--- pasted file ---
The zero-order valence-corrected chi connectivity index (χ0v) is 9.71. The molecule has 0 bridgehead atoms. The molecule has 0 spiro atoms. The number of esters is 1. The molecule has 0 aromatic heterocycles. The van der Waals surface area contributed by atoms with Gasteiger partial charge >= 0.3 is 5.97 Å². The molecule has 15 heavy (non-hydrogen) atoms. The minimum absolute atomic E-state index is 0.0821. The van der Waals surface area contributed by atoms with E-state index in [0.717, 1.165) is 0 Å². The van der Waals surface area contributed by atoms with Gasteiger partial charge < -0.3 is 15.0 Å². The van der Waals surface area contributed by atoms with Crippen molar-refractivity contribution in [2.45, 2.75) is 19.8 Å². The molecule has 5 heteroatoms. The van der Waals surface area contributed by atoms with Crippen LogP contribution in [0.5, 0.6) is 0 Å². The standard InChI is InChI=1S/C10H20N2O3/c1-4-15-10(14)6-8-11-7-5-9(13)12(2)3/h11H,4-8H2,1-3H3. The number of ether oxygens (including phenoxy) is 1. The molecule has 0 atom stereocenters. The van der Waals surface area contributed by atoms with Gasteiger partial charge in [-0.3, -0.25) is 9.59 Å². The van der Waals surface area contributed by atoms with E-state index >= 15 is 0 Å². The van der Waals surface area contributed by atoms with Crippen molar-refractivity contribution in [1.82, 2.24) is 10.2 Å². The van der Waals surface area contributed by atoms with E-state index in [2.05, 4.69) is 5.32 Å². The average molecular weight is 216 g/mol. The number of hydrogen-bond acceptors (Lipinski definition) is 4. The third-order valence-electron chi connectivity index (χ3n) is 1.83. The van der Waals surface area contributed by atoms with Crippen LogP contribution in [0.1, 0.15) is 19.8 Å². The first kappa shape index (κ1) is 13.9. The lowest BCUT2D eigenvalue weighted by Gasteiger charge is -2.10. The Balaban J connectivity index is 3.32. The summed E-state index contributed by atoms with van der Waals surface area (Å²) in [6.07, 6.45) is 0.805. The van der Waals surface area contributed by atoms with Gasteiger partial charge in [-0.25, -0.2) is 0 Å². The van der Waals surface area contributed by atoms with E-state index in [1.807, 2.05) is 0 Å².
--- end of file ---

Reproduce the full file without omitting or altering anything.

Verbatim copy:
The zero-order valence-corrected chi connectivity index (χ0v) is 9.71. The molecule has 0 bridgehead atoms. The molecule has 0 spiro atoms. The number of esters is 1. The molecule has 0 aromatic heterocycles. The van der Waals surface area contributed by atoms with Gasteiger partial charge >= 0.3 is 5.97 Å². The molecule has 15 heavy (non-hydrogen) atoms. The minimum absolute atomic E-state index is 0.0821. The van der Waals surface area contributed by atoms with E-state index in [0.717, 1.165) is 0 Å². The van der Waals surface area contributed by atoms with Gasteiger partial charge < -0.3 is 15.0 Å². The van der Waals surface area contributed by atoms with Crippen molar-refractivity contribution in [2.45, 2.75) is 19.8 Å². The molecule has 5 heteroatoms. The van der Waals surface area contributed by atoms with Crippen LogP contribution in [0.5, 0.6) is 0 Å². The standard InChI is InChI=1S/C10H20N2O3/c1-4-15-10(14)6-8-11-7-5-9(13)12(2)3/h11H,4-8H2,1-3H3. The number of ether oxygens (including phenoxy) is 1. The molecule has 0 atom stereocenters. The van der Waals surface area contributed by atoms with Gasteiger partial charge in [-0.3, -0.25) is 9.59 Å². The van der Waals surface area contributed by atoms with E-state index >= 15 is 0 Å². The van der Waals surface area contributed by atoms with Crippen molar-refractivity contribution in [1.82, 2.24) is 10.2 Å². The van der Waals surface area contributed by atoms with E-state index in [2.05, 4.69) is 5.32 Å². The average molecular weight is 216 g/mol. The number of hydrogen-bond acceptors (Lipinski definition) is 4. The third-order valence-electron chi connectivity index (χ3n) is 1.83. The van der Waals surface area contributed by atoms with Crippen LogP contribution in [0.1, 0.15) is 19.8 Å². The first kappa shape index (κ1) is 13.9. The lowest BCUT2D eigenvalue weighted by Gasteiger charge is -2.10. The Balaban J connectivity index is 3.32. The summed E-state index contributed by atoms with van der Waals surface area (Å²) in [6.07, 6.45) is 0.805. The van der Waals surface area contributed by atoms with Gasteiger partial charge in [-0.25, -0.2) is 0 Å². The van der Waals surface area contributed by atoms with E-state index in [1.807, 2.05) is 0 Å².